OKLAHOMA CITY — House Speaker Jeff Hickman and House Republican education leaders called for a more cooperative approach to address the impact of the national teacher shortage on Oklahoma school districts. Monday, The Oklahoma State School Boards Association announced results of a survey that gauged the impact in Oklahoma of a challenge most schools across the U.S. continue to face: finding enough certified teachers to fill classrooms across the country.

The OSSBA survey showed approximately 1,000 teaching jobs still open in Oklahoma. State lawmakers said they remain ready to work together creatively with school districts to meet the needs of Oklahoma students.

“Significant signing bonuses might very well have helped our school districts fill those teaching jobs this summer and it is still an idea worth exploring by the state superintendent,” said Hickman (R-Fairview). “Last week, paying for the ACT test for all 11th grade students was a higher priority than our teacher shortage. I believe the state superintendent should reconsider the priorities and allocate the $1.5 million in excess funding she said she received in this year’s state budget to provide a $1,500 signing bonus for those 1,000 Oklahoma classrooms in need of teachers.”

An announcement last week by the Oklahoma Superintendent of Public Instruction of a new state program to spend $1.5 million for all 11th grade students to take the ACT exam met questions from many House Republican legislators. Lawmakers now have more questions about why that $1.5 million would be directed to start a new state program when it could be used as an incentive to help with the impact of the national teacher shortage on Oklahoma schools.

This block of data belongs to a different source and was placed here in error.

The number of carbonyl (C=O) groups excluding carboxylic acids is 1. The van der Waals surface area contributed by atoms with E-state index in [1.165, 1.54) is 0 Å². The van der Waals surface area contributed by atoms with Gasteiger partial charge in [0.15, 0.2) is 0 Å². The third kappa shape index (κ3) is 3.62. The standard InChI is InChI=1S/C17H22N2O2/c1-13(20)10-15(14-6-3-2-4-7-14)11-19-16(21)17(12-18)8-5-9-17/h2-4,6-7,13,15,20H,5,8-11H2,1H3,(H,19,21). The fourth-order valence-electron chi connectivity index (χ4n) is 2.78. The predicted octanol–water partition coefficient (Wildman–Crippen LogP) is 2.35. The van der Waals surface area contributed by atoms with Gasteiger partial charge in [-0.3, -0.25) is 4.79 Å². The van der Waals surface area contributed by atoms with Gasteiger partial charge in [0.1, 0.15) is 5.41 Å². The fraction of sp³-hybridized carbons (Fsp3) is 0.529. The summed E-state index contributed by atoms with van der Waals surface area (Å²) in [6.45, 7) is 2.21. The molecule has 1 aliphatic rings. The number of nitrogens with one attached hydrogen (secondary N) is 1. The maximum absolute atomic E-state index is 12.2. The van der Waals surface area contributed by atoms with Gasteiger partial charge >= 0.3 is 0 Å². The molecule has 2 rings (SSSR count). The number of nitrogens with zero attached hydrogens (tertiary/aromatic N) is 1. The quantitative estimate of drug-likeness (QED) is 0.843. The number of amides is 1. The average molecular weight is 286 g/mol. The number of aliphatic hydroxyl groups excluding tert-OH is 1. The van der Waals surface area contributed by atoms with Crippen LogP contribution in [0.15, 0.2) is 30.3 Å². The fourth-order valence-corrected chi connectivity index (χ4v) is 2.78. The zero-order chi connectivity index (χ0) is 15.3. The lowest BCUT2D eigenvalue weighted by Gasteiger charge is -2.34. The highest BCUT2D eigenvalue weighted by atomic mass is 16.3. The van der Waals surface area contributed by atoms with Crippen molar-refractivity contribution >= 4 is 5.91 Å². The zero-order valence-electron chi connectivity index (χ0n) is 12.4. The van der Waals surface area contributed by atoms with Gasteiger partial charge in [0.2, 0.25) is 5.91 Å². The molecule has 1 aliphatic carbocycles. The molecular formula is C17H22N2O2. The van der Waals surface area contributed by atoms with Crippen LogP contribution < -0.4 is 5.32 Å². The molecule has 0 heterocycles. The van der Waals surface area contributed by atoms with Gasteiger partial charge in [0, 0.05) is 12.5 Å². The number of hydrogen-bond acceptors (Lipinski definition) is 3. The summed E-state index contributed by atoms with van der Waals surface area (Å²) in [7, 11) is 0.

“I understand that we want more college graduates, but we need to make sure we have the teachers to ensure our children receive the education needed to succeed in college,” said Rep. Dennis Casey (R-Morrison), a former teacher and school superintendent who is now vice chairman of the House Appropriations & Budget Committee. “A test doesn’t do that, but an incentive to hire more teachers just might.”

House legislative leaders also expressed their desire to develop a long-term solution to teacher compensation by looking at reallocating the billions of dollars the state now spends on public schools. Revenue for Oklahoma’s pre-K through 12th grade schools was almost $5.5 billion, greater than ever for the 2013-14 school year. Examining expenditures and reprioritizing how the taxpayers’ dollars are spent by school districts could be the quickest way to boost classroom teacher salaries in Oklahoma.

“Our teachers need competitive wages,” said Rep. Chad Caldwell (R-Enid), a member of the House Education Committee. “If the growth of non-teaching staff had even been equal to the 14 percent increase in the number of students, it would mean roughly $294 million would be available annually to significantly raise the salaries of our classroom teachers.”

House education leaders said solutions will require new approaches and a willingness by the education lobbying groups, like OSSBA, to work with lawmakers instead of continuing their partisan attacks.

“There must be less rhetoric so we can have an honest conversation and a commitment to changing how we do things,” said House Education Committee Vice Chairman Rep. Michael Rogers (R-Broken Arrow) Together, we have to develop a long-term plan that addresses the teacher shortage, student testing and bloated administration levels. Schools cannot continue to operate as they have in the past.”

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